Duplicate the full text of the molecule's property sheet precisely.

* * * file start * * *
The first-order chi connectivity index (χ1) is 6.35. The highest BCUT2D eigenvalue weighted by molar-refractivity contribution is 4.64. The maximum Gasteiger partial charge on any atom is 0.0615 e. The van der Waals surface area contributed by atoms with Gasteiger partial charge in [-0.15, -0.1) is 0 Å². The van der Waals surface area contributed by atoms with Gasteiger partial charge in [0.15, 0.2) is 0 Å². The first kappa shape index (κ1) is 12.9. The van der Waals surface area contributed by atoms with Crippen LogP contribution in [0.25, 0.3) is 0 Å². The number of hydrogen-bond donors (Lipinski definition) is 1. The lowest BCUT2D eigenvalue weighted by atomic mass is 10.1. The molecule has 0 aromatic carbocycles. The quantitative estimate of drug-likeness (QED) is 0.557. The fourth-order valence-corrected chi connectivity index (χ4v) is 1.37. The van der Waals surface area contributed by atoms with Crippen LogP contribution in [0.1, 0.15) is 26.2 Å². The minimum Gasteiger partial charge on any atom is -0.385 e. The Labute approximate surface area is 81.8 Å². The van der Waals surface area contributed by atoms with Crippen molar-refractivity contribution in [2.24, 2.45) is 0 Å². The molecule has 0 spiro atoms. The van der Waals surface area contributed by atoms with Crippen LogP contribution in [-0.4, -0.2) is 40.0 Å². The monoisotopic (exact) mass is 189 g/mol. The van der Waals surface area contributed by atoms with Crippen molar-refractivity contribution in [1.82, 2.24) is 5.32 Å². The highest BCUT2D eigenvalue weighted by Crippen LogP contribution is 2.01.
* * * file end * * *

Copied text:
The first-order chi connectivity index (χ1) is 6.35. The highest BCUT2D eigenvalue weighted by molar-refractivity contribution is 4.64. The maximum Gasteiger partial charge on any atom is 0.0615 e. The van der Waals surface area contributed by atoms with Gasteiger partial charge in [-0.15, -0.1) is 0 Å². The van der Waals surface area contributed by atoms with Gasteiger partial charge in [0.15, 0.2) is 0 Å². The first kappa shape index (κ1) is 12.9. The van der Waals surface area contributed by atoms with Crippen LogP contribution in [0.25, 0.3) is 0 Å². The number of hydrogen-bond donors (Lipinski definition) is 1. The lowest BCUT2D eigenvalue weighted by atomic mass is 10.1. The molecule has 0 aromatic carbocycles. The quantitative estimate of drug-likeness (QED) is 0.557. The fourth-order valence-corrected chi connectivity index (χ4v) is 1.37. The van der Waals surface area contributed by atoms with Crippen LogP contribution in [0.1, 0.15) is 26.2 Å². The minimum Gasteiger partial charge on any atom is -0.385 e. The Labute approximate surface area is 81.8 Å². The van der Waals surface area contributed by atoms with Crippen molar-refractivity contribution in [2.24, 2.45) is 0 Å². The molecule has 0 spiro atoms. The van der Waals surface area contributed by atoms with Crippen LogP contribution in [-0.4, -0.2) is 40.0 Å². The monoisotopic (exact) mass is 189 g/mol. The van der Waals surface area contributed by atoms with Crippen molar-refractivity contribution in [1.82, 2.24) is 5.32 Å². The highest BCUT2D eigenvalue weighted by Crippen LogP contribution is 2.01.